A conveyancer’s licence allows the licence holder to do certain legal work in relation to property transactions, such as:
- a sale or lease of land
- a sale of a business
- the grant of a mortgage or other charge on property.
Conveyancing work can involve the preparation of documents such as leases and contracts, giving advice on conveyancing documents, exchanging sale contracts, organising surveys and building inspections, arranging registration of title documents and attending settlement.
If you’re a licensed conveyancer with an unrestricted licence you can work on residential and commercial property conveyancing, preparing and advising on mortgages, the sale of businesses and the sale of rural property. If you have a restricted licence, you’re limited to doing work relating to specific kinds of transaction eg. residential conveyancing.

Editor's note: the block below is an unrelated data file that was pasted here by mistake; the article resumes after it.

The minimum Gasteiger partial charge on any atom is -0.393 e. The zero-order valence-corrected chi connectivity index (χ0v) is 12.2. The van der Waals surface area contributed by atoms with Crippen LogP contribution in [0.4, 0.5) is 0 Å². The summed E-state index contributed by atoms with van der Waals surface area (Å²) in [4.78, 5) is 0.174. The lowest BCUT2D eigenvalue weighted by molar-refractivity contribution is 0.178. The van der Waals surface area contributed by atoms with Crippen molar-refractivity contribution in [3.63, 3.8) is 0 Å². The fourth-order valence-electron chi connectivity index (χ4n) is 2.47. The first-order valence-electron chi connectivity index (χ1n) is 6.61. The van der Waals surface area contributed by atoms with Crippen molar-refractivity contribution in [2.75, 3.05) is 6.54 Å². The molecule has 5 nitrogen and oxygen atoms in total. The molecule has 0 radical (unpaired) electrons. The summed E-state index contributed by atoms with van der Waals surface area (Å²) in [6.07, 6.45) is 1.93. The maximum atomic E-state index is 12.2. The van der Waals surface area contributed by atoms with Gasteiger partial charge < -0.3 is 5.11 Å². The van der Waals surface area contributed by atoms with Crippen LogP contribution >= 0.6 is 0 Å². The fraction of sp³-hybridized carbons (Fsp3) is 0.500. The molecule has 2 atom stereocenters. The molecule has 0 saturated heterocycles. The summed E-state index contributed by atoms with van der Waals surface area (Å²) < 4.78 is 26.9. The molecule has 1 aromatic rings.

A conveyancer is not authorised to carry out work for the purpose of:
- a non-residential mortgage exceeding $7 million
- commencing or maintaining legal proceedings
- establishing a corporation or varying the memorandum or articles of association of a corporation
- creating, varying or extinguishing a trust
- preparing a testamentary instrument
- giving investment or financial advice
- investing money (other than in a trust account in accordance with Part 5 of the Act).